By Sandra Nomoto
Baobab trees or adansonia, native to Madagascar, mainland Africa, the Middle East, and Australia, have over 300 potential uses and can live up to 3,000 years old. Unfortunately, it is facing the threat of extinction primarily due to climate change, but also disease and insect infestation. In 2018, researchers reported that nine of the 13 oldest trees – some up to 2,500 years old – or at least their oldest parts/stems have collapsed and died in the last 12 years.
The fruit, which grows up to a foot long, can either be sucked or soaked in water to make a beverage. The pulp is used in both food and beverages, or as a fermenting agent in brewing or baking. Its iron-rich, spinach-like leaves can be boiled and eaten, or dried, and its seeds can be roasted and ground as a substitute for coffee, or pressed to make oil.
Baobab roots, bark, leaves, and pollen can be made into rope, mats, baskets, paper, cloth, musical instrument strings, waterproof hats, glue, and dye, providing an income for local communities.
Known widely as the “Tree of Life,” baobab is most commonly found as a dried powder which can be added to beverages and foods.
Its fresh fruit contains multiple vitamins, antioxidants, minerals, calcium, and protein. The pulp contains more vitamin C than oranges. The seeds and kernel contain fibre, healthy fat, and micronutrients, which helps to curb cravings, promote digestion, and slow the absorption of sugar into the bloodstream. The antioxidants and polyphenols may help to reduce inflammation in the body.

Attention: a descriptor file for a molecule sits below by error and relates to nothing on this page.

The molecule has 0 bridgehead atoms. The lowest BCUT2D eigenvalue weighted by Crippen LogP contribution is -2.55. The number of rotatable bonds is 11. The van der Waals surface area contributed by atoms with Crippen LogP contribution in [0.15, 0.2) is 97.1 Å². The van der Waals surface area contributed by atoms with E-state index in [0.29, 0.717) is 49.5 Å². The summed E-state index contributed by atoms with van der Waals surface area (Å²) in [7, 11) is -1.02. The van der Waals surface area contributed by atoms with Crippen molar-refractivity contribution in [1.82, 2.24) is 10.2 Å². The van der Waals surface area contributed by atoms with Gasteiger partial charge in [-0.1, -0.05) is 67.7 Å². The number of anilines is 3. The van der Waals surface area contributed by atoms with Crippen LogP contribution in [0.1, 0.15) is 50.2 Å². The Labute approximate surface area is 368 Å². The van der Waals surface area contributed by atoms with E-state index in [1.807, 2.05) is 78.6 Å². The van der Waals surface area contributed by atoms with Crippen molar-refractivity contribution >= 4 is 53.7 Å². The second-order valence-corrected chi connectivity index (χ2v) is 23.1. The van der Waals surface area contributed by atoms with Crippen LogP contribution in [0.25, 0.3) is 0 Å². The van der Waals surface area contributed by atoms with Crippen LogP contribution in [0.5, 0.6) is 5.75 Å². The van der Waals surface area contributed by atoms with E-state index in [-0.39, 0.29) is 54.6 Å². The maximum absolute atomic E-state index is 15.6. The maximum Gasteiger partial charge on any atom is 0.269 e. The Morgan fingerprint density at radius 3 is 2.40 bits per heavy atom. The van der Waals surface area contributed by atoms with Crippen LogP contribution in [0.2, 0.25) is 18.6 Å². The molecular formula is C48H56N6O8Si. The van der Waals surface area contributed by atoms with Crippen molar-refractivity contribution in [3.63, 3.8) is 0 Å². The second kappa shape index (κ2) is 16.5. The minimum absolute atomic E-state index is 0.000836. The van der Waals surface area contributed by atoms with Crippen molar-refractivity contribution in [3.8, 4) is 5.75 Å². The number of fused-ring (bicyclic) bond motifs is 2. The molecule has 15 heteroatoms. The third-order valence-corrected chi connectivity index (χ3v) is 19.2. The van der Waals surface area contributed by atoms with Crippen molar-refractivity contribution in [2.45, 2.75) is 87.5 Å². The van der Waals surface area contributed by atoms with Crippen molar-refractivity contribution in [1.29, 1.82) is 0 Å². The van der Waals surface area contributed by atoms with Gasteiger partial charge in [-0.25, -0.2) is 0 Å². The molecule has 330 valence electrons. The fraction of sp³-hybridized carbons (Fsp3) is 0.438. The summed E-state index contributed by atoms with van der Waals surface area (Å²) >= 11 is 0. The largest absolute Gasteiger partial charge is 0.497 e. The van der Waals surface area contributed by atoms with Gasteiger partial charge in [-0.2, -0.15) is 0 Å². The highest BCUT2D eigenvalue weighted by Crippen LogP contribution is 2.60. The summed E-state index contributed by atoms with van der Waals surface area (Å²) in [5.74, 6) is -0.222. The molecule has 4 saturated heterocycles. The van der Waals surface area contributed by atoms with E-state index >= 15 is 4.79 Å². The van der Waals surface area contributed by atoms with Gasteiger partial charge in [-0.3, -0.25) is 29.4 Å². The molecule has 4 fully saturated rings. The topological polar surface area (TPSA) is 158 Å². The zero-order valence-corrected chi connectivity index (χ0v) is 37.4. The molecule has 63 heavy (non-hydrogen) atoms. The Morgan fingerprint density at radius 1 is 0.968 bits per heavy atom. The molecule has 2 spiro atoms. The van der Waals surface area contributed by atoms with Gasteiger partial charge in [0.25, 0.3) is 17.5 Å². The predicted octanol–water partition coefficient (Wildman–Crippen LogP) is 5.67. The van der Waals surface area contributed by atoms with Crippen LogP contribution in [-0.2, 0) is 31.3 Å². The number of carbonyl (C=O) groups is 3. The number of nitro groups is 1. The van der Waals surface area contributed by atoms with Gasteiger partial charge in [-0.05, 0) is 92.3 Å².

Traditionally, baobab leaves, bark, and seeds have been used to treat many diseases including malaria, tuberculosis, fever, microbial infections, diarrhea, anemia, toothache, and dysentery. Its leaves and pulp have been used to reduce fever and stimulate the immune system.
Fresh baobab leaves are used to treat kidney and bladder disease, asthma, insect bites, and other illnesses.
Baobab seeds and pulp contain anti-nutrients, but are significantly reduced during processing.
More research is required to confirm its health benefits and study its effects on inflammation as well as on women who are pregnant or breastfeeding.
Additional benefits include hydration and skin health, treating or preventing anemia and other antimicrobial, anti-inflammatory, antimalarial, antidiarrheal, antiviral, and antioxidant properties.
Not only is this tree valuable to humans, but it is also an important source of food, water and shelter for animals and insects. Its flowers are pollinated by bats and bush babies.
Farmers are discouraged by the fact that baobab trees can take up to 15-20 years to fruit, but recent research shows that grafting the branches of fruiting trees to seedlings can produce fruit in five years.
Much potential exists to perfect the process of identifying the best baobab trees for cultivation.